No department of Harvard University is more worthy of its pride than the Astronomical Observatory
Founded only fifty-five years ago, it has from the beginning been one of the foremost contributors to the marvellous growth of astronomical science during the latter half of this century.
Its beginning was humble.
The fine old house on the corner of Harvard and Quincy streets, lately the home of Dr. A. P. Peabody
and now occupied by Professor Palmer
, was its first headquarters.
The round cupola on top is a relic of this period, for it was built to support an astronomical dome to shelter the small telescope then used.
The first recorded observation was on the evening of December 31, 1839.
The first director, Professor W. C. Bond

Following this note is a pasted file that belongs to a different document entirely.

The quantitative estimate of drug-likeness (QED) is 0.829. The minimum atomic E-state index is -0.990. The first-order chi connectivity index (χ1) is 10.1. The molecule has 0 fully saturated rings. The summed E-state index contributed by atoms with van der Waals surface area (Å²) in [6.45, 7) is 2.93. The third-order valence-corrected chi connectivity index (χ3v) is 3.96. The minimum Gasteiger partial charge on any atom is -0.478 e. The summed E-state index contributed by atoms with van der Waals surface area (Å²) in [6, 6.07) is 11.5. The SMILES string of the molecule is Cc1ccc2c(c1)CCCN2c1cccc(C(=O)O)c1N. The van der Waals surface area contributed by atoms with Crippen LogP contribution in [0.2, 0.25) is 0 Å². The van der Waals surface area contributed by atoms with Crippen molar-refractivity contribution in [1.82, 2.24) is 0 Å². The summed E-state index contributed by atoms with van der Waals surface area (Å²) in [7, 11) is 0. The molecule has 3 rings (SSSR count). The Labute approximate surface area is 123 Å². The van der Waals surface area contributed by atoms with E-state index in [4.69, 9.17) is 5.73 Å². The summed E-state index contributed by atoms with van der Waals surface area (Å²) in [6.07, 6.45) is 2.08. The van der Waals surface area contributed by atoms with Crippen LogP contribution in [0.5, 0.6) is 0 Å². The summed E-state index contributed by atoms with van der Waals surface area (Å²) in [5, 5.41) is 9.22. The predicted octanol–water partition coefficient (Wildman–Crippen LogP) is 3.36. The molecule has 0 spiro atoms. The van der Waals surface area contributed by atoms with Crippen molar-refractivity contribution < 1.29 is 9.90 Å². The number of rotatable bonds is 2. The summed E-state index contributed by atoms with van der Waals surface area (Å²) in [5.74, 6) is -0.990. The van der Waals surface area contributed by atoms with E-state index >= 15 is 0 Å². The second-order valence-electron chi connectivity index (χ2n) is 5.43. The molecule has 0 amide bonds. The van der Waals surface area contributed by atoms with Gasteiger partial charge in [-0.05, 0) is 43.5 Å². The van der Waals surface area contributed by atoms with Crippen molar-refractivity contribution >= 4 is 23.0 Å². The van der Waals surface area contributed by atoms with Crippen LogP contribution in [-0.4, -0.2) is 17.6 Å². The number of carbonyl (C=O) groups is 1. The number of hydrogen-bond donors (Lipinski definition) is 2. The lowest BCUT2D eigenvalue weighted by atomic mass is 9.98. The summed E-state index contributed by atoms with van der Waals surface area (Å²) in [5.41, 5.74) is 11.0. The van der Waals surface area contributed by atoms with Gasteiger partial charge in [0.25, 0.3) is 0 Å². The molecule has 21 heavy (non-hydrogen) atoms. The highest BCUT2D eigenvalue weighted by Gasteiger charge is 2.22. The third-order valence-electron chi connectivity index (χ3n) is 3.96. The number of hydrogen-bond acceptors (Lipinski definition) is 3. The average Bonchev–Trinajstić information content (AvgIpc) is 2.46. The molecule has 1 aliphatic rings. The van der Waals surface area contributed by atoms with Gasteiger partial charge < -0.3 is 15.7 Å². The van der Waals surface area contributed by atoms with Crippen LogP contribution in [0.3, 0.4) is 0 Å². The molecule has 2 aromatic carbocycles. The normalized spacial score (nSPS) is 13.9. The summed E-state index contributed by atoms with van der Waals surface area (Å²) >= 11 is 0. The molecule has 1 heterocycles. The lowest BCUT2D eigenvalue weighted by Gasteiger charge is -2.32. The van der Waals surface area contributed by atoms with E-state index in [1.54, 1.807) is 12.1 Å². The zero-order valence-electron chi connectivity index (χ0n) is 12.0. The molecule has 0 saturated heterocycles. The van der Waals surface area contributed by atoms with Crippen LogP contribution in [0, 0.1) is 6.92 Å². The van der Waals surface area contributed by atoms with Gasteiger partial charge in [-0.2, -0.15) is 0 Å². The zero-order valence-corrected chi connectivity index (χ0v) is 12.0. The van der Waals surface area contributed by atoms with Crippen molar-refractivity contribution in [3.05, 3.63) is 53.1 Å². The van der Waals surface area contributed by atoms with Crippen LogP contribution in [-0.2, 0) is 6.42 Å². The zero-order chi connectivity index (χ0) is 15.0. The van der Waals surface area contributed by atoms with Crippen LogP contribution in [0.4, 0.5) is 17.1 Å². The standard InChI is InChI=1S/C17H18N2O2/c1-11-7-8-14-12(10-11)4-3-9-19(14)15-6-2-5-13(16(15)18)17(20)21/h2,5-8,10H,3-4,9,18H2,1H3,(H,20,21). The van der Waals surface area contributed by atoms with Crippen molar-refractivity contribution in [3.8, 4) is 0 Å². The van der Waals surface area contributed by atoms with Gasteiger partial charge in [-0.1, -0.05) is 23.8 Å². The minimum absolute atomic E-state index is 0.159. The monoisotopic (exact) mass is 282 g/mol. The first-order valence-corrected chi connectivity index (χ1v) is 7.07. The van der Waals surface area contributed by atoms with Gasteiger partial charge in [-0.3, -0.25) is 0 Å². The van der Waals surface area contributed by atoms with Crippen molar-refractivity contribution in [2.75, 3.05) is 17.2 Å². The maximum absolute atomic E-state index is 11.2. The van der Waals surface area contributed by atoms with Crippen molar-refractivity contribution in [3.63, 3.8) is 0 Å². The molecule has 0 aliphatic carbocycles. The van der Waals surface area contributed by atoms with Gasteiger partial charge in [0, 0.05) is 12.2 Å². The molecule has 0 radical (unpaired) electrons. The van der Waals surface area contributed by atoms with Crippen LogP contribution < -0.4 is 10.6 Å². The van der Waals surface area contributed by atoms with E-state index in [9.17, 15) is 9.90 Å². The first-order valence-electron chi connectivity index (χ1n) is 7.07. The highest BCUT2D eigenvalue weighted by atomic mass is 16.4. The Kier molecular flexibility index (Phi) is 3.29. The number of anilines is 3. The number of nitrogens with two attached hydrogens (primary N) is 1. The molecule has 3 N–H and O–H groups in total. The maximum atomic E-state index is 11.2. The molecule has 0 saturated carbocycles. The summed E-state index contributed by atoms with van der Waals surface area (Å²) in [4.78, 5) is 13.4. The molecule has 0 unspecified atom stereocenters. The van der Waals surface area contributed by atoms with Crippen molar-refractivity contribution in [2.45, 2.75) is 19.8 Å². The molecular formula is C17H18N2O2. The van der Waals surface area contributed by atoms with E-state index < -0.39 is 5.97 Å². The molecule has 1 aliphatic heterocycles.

, was appointed the following February.
and his assistants worked enthusiastically with such resources as they could command.
The Observatory might have struggled long with its inferior equipment, for it had aroused no popular interest, such as is necessary in order to secure funds for any costly enterprise.
But when the great comet of 1843 appeared and frightened the ignorant, it proved a harbinger of good for the industrious little observatory.
Everybody's curiosity was aroused.
People regretted that at Cambridge
there was no instrument of sufficient power to study it and other heavenly bodies to advantage.